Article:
I tried to wean myself off my mobile games by learning a new language. Now, instead of being obsessed with tapping on mobile games, I’m obsessed with my language-learning app. Damn it.
I’m a fidgety person. I touch my hair a lot, pick at my nails and scratch scabs. I’ve mostly curtailed these habits with mobile games, which give me something to do with my hands during idle moments. I don’t play complicated games; usually it’s stuff like Two Dots or Threes, which give me just enough brain activity that I forget about picking off my gel manicure for a couple minutes. Recently, though, the games started to go beyond just being a distraction. I was getting a little frustrated with how much of my time these games were taking up, and how much brain space I was using trying to figure out how to beat Jason Schreier’s Threes score. On a whim I downloaded Duolingo, an app that teaches people languages, as a way to get the same level of distraction with a little more substance.
Originally, I was lamenting how much French I had lost and had intended to use Duolingo as a way to pick it back up. I can read French okay, but I’ve lost a lot of grammar and vocabulary. My prior knowledge ended up being a hinderance in practice; each lesson felt a bit more like going to summer school than taking a totally new class. I knew about half the answers to every question in each lesson, even without reading the explanation of what would be covered in each lesson beforehand.
So I picked up Japanese as well (and Hindi, because why not), and now I’ve been steadily doing at least two lessons a day, trying to learn new things. For a time, the app was a suitable replacement for an idle habit that wasn’t doing much for me. Outside of the context of Duolingo, my Japanese knowledge is extremely limited, but I’d rather do something that feels like continuing to learn rather than playing Threes yet again. Then I discovered the leaderboard.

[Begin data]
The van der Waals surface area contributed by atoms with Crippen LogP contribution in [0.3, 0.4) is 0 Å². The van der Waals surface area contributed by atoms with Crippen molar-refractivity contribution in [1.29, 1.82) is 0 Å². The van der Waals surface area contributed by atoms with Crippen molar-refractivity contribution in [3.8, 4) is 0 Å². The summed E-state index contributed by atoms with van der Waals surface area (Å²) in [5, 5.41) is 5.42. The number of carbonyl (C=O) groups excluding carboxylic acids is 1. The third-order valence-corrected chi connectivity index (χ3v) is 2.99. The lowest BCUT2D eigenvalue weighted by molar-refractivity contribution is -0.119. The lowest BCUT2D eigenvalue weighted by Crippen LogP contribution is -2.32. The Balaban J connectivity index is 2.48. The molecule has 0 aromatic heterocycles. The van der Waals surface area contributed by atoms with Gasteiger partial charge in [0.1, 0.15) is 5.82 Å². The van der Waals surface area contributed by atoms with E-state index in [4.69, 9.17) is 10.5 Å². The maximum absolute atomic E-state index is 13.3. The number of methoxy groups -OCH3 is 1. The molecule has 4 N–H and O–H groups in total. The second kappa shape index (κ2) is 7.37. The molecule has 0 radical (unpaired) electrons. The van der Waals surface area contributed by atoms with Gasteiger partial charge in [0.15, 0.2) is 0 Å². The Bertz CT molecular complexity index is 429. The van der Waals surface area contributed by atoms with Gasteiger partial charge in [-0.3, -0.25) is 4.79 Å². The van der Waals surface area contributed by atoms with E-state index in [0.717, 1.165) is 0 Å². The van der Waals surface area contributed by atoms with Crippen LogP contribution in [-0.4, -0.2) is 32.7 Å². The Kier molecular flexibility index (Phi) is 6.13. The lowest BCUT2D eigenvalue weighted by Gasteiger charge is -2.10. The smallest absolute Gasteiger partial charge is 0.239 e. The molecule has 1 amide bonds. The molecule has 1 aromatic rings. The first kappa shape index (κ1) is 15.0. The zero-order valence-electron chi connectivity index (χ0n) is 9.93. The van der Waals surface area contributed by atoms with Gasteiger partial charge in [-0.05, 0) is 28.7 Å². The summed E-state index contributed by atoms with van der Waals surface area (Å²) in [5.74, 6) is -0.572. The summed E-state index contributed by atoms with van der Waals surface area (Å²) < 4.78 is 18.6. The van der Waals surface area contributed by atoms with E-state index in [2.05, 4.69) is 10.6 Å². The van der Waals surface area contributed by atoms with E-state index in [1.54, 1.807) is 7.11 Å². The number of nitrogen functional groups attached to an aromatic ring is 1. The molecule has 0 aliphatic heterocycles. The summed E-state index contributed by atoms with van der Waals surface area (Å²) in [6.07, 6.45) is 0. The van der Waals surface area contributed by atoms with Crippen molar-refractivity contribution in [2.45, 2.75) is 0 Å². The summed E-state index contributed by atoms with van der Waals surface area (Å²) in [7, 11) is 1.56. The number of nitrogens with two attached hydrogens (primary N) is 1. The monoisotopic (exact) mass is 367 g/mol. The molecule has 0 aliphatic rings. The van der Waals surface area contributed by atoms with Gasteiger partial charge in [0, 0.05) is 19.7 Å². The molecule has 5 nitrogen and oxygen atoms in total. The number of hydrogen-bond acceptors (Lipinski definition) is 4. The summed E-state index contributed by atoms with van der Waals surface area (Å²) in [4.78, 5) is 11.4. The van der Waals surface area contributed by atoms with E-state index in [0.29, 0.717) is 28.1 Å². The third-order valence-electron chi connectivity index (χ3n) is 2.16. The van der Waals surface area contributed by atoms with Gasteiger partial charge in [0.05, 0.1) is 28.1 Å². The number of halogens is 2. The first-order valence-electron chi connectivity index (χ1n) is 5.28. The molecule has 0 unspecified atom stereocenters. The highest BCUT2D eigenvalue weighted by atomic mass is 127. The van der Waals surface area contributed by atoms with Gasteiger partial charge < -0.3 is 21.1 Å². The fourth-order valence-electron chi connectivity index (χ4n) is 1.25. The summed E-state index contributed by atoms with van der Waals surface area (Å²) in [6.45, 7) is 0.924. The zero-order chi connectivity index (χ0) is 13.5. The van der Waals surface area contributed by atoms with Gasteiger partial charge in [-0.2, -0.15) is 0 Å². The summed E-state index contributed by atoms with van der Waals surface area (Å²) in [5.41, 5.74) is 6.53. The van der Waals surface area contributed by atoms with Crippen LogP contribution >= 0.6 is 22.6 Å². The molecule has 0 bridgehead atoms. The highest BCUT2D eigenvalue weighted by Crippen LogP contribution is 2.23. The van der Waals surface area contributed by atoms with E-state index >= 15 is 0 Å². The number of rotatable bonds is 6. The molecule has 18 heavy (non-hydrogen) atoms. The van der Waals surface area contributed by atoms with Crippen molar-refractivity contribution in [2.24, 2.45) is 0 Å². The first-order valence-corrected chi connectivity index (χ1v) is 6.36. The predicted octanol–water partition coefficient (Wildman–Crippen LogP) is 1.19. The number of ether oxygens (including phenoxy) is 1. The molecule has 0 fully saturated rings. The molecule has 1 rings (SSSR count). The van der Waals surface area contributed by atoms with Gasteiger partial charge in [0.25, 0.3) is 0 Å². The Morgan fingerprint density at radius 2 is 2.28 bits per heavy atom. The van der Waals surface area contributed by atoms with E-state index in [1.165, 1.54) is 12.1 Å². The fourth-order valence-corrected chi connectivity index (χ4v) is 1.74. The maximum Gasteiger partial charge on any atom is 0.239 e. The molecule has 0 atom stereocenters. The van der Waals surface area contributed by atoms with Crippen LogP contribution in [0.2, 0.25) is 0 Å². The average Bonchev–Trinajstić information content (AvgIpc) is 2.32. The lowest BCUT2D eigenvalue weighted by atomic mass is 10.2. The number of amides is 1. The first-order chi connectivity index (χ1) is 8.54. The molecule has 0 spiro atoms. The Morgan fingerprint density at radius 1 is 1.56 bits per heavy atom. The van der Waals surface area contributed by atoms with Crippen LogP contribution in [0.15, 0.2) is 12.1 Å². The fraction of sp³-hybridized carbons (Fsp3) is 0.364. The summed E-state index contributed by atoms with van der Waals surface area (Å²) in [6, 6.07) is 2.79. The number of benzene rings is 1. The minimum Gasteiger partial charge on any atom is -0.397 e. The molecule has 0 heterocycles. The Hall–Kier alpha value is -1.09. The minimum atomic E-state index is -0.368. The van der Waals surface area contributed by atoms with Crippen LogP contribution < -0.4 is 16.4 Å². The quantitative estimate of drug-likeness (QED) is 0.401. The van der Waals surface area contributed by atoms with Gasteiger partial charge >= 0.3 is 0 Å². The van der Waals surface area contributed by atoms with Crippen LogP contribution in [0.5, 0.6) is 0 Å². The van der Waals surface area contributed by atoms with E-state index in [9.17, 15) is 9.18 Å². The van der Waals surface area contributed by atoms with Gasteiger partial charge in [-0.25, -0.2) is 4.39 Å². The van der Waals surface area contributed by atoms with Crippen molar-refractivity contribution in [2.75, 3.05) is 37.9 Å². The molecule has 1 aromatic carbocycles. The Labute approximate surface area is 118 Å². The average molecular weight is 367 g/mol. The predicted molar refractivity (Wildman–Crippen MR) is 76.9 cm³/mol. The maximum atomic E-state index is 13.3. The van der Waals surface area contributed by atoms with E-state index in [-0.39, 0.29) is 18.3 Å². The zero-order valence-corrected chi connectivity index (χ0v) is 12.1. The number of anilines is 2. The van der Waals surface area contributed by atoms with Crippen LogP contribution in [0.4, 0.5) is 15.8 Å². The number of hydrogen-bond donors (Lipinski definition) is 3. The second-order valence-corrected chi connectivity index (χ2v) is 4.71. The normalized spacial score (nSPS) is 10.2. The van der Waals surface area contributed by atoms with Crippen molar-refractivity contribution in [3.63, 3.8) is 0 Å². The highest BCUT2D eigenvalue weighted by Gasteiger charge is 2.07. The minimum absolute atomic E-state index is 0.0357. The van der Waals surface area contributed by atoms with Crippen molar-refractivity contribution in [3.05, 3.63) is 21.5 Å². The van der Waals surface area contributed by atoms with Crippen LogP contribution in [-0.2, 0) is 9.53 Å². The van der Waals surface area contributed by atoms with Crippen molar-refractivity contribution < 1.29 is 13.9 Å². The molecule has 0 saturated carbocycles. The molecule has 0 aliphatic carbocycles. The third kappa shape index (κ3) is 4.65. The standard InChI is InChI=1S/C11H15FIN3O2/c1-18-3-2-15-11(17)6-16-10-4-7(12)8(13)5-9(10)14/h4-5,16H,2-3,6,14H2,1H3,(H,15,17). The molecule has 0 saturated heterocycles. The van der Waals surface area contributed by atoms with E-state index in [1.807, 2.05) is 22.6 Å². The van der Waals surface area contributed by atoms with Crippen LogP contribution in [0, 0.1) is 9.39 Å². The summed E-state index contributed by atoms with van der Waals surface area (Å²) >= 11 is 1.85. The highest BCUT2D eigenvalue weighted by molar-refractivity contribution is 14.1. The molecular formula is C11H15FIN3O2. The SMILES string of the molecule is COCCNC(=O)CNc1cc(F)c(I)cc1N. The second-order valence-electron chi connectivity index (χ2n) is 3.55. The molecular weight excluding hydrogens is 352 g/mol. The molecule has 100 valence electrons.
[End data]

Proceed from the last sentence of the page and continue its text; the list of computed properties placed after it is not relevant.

Duolingo has a leaderboard for experience points that resets weekly. On Monday, I saw that I had placed pretty high in the bronze league and had been promoted to silver. It was like I heard an audible click of a switch flicking on inside my brain. I could tell I was going to get obsessed with my rank in the leaderboard, and that it would completely derail my attempts to be good to my brain.
I hate that I am competitive, because I get more focused on the competition than being good to myself. It makes things less fun, because the wrong things about an experience will suddenly matter to me in ways that they didn’t before competition got introduced. In Duolingo, I used to be satisfied with doing two lessons a day, which was the commitment I had made to the app itself. Duolingo doesn’t judge me if I leave it at two a day; all it wants from me is ten minutes. But now, I want to be number one, and that’s going to lead to me being more self-critical, and that will make learning something new less fun.
In general, I think gamifying non-game activities, like learning a language or going to the gym, actually makes them less fun. For me, at least, the motivating factor for doing something good for myself is pure self-improvement. I don’t need even mild game mechanics like a leaderboard to encourage me to keep doing something. I just need the direct feedback of my continued learning. Doing a perfect push-up can go a long way in terms of keeping me going to the gym, and recognizing Japanese words and phrases in the wild has helped a lot in terms of keeping me motivated at learning Japanese. Now that I know there’s a Duolingo leaderboard, I’m suddenly in a situation where there are potential winners or losers, and I now care more about winning or losing than about my own self-improvement.
I don’t want to create a self-fulfilling prophecy, but now I’m concerned about losing my current zeal for languages. My way of keeping mobile games from taking over my life was to step back and find a replacement, and if Duolingo does the same thing, I’ll most likely have to take a step back from using it. The alternative is finding a way to care less about winning—but I’ve spent my whole life working on that, and come up short. I guess I’ll just have to buy a Japanese language textbook instead.